WASHINGTON (Reuters) – It is still Donald Trump’s Republican Party – at least for now.
The vote by 43 of the 50 Republican senators to acquit Trump on the charge of inciting last month’s deadly riot at the U.S. Capitol, with only seven voting for conviction, highlights just how powerful a grip he has on the party he remade in his image over the past five years.
The former president, who has largely stayed out of sight at his Florida home since leaving the White House on Jan. 20, commands fervent loyalty among his supporters, forcing most Republican politicians to pledge their fealty and fear his wrath.
But after two impeachments, months of false claims that his election loss to Democrat Joe Biden was rigged, and an assault on the U.S. Capitol by his supporters that left five people dead, Trump is also political poison in many of the swing districts that often decide American elections.
That leaves Republicans in a precarious position as they try to forge a winning coalition in the 2022 elections for control of Congress and a 2024 White House race that might include Trump as a candidate.
“It’s hard to imagine Republicans winning national elections without Trump supporters anytime soon,” said Alex Conant, a Republican strategist and aide to Senator Marco Rubio during his 2016 presidential primary race against Trump.
“The party is facing a real Catch 22: it can’t win with Trump but it’s obvious it can’t win without him either,” he said.
Trump has not signaled his long-range political plans for after the trial, although he has publicly hinted at another run for the White House and he is reportedly keen to help primary challengers to Republicans in Congress who voted to impeach or convict him.
“Whether he does run again is up to him, but he’s still going to have an enormous amount of influence on both the direction of the policy and also in evaluating who is a serious standard-bearer for that message,” one adviser said. “You can call it a kingmaker or whatever you want to call it.”
Trump has maintained strong support from Republicans in polls even since the Jan. 6 attack on the Capitol.
Just days after the riot, a Reuters/Ipsos poll found 70% of Republicans still approved of Trump’s job performance, and a later poll found a similar percentage believed he should be allowed to run for office again.
But outside his party he is unpopular. A new Ipsos poll published on Saturday showed that 71% of Americans believed Trump was at least partially responsible for starting the assault on the Capitol. Fifty percent believed he should be convicted in the Senate with 38% opposed and 12% unsure.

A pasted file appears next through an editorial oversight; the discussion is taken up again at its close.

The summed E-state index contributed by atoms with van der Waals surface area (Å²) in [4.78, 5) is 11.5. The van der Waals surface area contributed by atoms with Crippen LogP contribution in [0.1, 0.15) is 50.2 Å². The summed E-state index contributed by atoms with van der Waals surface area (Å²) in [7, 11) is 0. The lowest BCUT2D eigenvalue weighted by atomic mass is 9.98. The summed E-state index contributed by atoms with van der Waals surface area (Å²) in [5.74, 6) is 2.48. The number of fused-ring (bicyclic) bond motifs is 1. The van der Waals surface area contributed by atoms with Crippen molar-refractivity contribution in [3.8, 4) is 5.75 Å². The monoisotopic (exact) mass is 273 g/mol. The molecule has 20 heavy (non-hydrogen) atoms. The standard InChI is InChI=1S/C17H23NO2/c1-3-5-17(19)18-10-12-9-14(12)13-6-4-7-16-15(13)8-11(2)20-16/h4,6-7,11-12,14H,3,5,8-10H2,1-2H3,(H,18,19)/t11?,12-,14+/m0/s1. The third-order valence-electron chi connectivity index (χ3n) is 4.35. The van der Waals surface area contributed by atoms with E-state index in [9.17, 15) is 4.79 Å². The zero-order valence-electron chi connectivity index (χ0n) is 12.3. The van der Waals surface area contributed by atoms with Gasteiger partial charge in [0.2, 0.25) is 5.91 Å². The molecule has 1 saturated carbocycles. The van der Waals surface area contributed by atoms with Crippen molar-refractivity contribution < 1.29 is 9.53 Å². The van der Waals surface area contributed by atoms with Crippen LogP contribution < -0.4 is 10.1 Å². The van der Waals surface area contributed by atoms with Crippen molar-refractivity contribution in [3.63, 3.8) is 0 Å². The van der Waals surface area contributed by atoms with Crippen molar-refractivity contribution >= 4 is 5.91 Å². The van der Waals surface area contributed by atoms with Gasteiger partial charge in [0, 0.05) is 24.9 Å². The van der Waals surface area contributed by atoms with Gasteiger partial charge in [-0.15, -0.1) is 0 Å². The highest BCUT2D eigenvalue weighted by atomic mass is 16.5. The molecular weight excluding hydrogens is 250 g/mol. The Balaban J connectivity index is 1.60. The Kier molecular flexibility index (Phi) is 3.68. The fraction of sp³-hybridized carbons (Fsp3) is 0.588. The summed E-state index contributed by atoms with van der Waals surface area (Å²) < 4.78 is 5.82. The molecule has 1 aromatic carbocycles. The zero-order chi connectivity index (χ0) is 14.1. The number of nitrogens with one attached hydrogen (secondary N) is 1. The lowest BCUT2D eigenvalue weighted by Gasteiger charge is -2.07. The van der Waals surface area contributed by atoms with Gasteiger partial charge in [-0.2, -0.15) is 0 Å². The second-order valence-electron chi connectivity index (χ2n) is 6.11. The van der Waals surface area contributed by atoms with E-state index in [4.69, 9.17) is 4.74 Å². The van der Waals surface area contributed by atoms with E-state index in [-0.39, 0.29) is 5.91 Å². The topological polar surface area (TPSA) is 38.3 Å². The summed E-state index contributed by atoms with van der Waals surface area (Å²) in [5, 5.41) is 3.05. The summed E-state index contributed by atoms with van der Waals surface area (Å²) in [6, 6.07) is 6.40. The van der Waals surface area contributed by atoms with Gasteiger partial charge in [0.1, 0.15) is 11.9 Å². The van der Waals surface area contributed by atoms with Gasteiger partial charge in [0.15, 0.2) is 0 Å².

Trump’s defenders in the Senate argued that the trial was unconstitutional because Trump had already left office and that his remarks ahead of the riot were protected by the constitutional right to free speech. But a majority of senators including seven Republicans rejected that view.
Democrats said many Republican senators were afraid to vote with their conscience to convict Trump out of fear of retribution from his supporters.
“If this vote was taken in secret, there would be a conviction,” Democratic Senator Richard Blumenthal said.
Senate Minority Leader Mitch McConnell was among the Republicans who voted to acquit Trump on Saturday, though he later slammed the former president as “practically and morally responsible” for provoking the violence.
His position illustrated how some Republican leaders are trying to distance themselves from Trump and limit his influence without triggering the full-blown fury of Trump and his supporters.
McConnell’s words will not help the Republican party in the 2022 mid-term congressional elections, Trump ally Senator Lindsey Graham, who wants to unite the party under Trump’s banner, said on Sunday.
“I think Senator McConnell’s speech, he got a load off his chest obviously, but unfortunately he put a load on the back of Republicans,” Graham told Fox News Sunday. Republican candidates in 2022 will inevitably be asked what they thought of McConnell’s denunciation of Trump’s actions, Graham said.
But Maryland Governor Larry Hogan, a moderate Republican, said there will be a big fight for the soul of the party.